Three years on from their last full-length excursion - the fine Borough 2 Borough on Delusions of Grandeur - Craig Smith and The Revenge return with their third 6th Borough Project album. Predictably, it's a fine set, with the duo tweaking their now familiar blueprint - think sample heavy, Balearic-minded deep house built around killer grooves and impeccable production - to guarantee a slightly more eclectic listening experience. So, while there are moments of locked-in dancefloor hypnotism - see "The Weight" and acid-gospel thump of "Tainted Dub" - they're accompanied by trips into wide-eyed, loved-up two-step territory (brilliant closer "Back Where It All Began"), seductive, synth-heavy dreaminess (Paul Joseph hook-up "Find Your Rhythm"), intoxicating downtempo chuggers ("Someday"), and much more besides.
Since forming the Bermuda band last year, Aussie adventurer Harvey Sutherland has delivered a string of loose, oven-hot singles that effortlessly combine the best of boogie, soul, jazz-funk and Beatdown style deep house. With Bermuda providing live drums, keys, guitar and bass, Expectations sees Sutherland continue this fine run of form. It's a mini album chocked full of sparkling, sun-kissed cuts that defy simple categorization. For example, "Coast 2 Coast" expertly fuses a deep house aesthetic with elements of P-funk and jazz-funk, while the deep and spacey "Expectations" and "Spiders" - the latter also blessed with sublime strings - feel more horizontal and Balearic in tone. The strings return on the Metro Area-ish brilliance of "Saturn's Return", which may well be the set's most beguiling moment.
Producers Marten Roberto and Nikolay Danev made their collaborative debut last summer, delivering a fine chunk of R&B and electrofunk-influenced house via the Mr Moon label. Here they join forces once more, this time on Yam Who's ISM imprint. Title track "Alive" is a more intoxicating, early morning concoction that their previous effort, with dubbed-out horn lines, wild Hammond organs and a wearily soulful vocal riding a heavy dub disco groove. It's really rather good, and comes accompanied by a cowbell-heavy, piano-sporting peak-time rework by the previously mentioned Yam Who. As if that's not enough to get the juices flowing, they've also included the swirling, stab-heavy, soul-flecked deep house bounce of "Everybody Loves Disco".
Melbourne, Australia based disco larrkin Dawn Again returns to Hot Digits Music with four joints of smooth soul goodness. A producer on the rise in the words of the label and the evidence is sure here. "Hot Tub Lonnie" is the kind of lo-slung and loopy bliss for sunny Sunday afternoon backyard BBQ parties while "I Want You Hugh" continues on with the slo-mo vibes on this clever edit of a very familiar classic we all know and love. Finally "Zozesphino" goes for more of a soul/funk vibe and again samples a certain diggers delight and geared for ergonomic modern DJ use. Nice one!
Toy Tonics' Mushroom House series has so far sparkled, delivering a series of "weirdo house" inspired EPs full of tracks that look to "ethno, Afro and psychedelic" music for inspiration. Each of the producers involved in this third installment predictably hit the mark, with Ponty Mython's trippy opener - think rolling tropical deep house with hallucinatory flourishes - expertly setting the tone. Fast-rising producer Kiwi steals the show with a low-slung fusion of dub disco and smacked out Afro-house, while the Barking Dogs join forces with Tom Trago for a seductive trip into cosmic deep house territory. Red Axes also do a terrific job turning Munk's "The Bolero Brunel" into a hazy chunk of nu-disco psychedelia.
Die Orangen, aka aussie producers Dreems & Kris Baha are teaming up for the first time with 2 new unreleased jams under their new alias. Slow and atmospheric, yet punching and grooving Die Orangen managed to meltdown genres into 100bpm 11 minute long trippy trancey bonanza with a substantial amount of jungle psychedelia and heavy drum machines. One Day in Sheperton is a more drum oriented industrial power house tune. With the diggerido and distorted voices coming in towards its 2nd half. This ep includes, as expected from the Malka Tuti crew, with awesome remixes by Italian maestros Fabrizio Mamarella (of Slow Motion records) and Alessandro Adriani (of Mannequin records), Oodandatta Rain is an ep that throws the listener back to the early days of partying in Anjuna beach, when trance was not yet a genre, but a state of mind, and where the "tribal element" could be found in all sorts of bizzarre contexts and remote corners...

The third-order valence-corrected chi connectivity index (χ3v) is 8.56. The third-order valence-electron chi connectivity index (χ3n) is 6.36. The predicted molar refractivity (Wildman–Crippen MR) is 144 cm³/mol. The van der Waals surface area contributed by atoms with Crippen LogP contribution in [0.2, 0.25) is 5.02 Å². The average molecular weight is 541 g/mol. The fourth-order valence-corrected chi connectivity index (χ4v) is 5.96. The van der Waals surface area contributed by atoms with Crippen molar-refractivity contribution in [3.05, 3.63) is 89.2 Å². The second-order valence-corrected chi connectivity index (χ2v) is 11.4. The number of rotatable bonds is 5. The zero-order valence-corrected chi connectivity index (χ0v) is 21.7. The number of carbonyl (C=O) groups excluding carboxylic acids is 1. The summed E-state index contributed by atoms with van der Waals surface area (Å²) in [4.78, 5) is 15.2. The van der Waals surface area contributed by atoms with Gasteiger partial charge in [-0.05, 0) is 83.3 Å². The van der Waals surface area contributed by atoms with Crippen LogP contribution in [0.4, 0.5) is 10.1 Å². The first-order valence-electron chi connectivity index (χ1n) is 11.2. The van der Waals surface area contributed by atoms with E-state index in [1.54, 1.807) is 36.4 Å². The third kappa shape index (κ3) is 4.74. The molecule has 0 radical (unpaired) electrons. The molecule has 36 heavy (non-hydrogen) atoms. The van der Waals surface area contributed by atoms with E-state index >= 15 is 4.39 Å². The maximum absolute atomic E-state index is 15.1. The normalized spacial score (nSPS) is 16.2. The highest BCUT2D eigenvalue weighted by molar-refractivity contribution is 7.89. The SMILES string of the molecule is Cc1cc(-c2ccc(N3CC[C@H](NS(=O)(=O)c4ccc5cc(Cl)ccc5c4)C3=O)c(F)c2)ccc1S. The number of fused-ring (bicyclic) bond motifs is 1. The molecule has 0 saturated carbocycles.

Since making his name with a string of fine EPs on Electrique Music earlier in the decade, Bufi returned to action last year with a fine album entitled Revelacion. Here, a quartet of likeminded producers takes it in turns to rework tracks from that set. Spanish producer AFFKT steps up first, sneakily turning EBM-influenced chugger "Apocalipstick" into a hard-wired chunk if throbbing, Italo-disco inspired sleaze. Eskimo Recordings regulars Zombies In Miami delivers a sparse, electro-influenced revision of "New Ground", before Max Jones tiptoes the fine line between acid-flecked deep house and psychedelic nu-disco on his re-make of "Interlude". Finally, Damon Jee gives "Peaks" a thorough going over, fixing Nitzer Ebb style electronics to a dark-wave disco groove.
Since launching as a Tirk sub-label in 2009, Nang Records has gone on to outlive its parent label and become one of the most reliable imprints in nu-disco. The label's progress has traditionally been charted by compilation series The Array, with new volumes appearing every 12 months or so. This latest installment is naturally packed with highlights, from the sparkling disco-soul of Hot Toddy's remix of Situation's Andre Esput hook-up, "Get To Know Me", and the contemporary Italo-disco throb of James Rod's "Steelerr", to the quirky Balearic bliss of Cardmoth, the synth-heavy wooziness of Deepkey, and the trippy, acid-flecked thrills of Aimes' "A View of Istanbul".
Without attracting much hype, Das Komplex was responsible for some of the most enjoyable, dub-fuelled disco and Balearic releases of 2016. He's started 2017 in pretty confident fashion, too, delivering more fine fare via Father & Son Records & Tapes, People Must Jam and, now, Love On The Rocks. Interesting, this outing is a little bolder, woozier and weirder than some outings, though his love of reverb and delay remains a constant. "Szlugi" is an eccentric fusion of clattering drum machine percussion, trippy synthesizer motifs and lo-fi electronics, while "Polenz" effortlessly joins the dots between cosmic disco, jazz-funk and sample-heavy deep house. Best of all, though, is epic flipside "Flauta", a musically rich, Clavinet-heavy dub disco affair that rises and falls for 13 spellbinding minutes.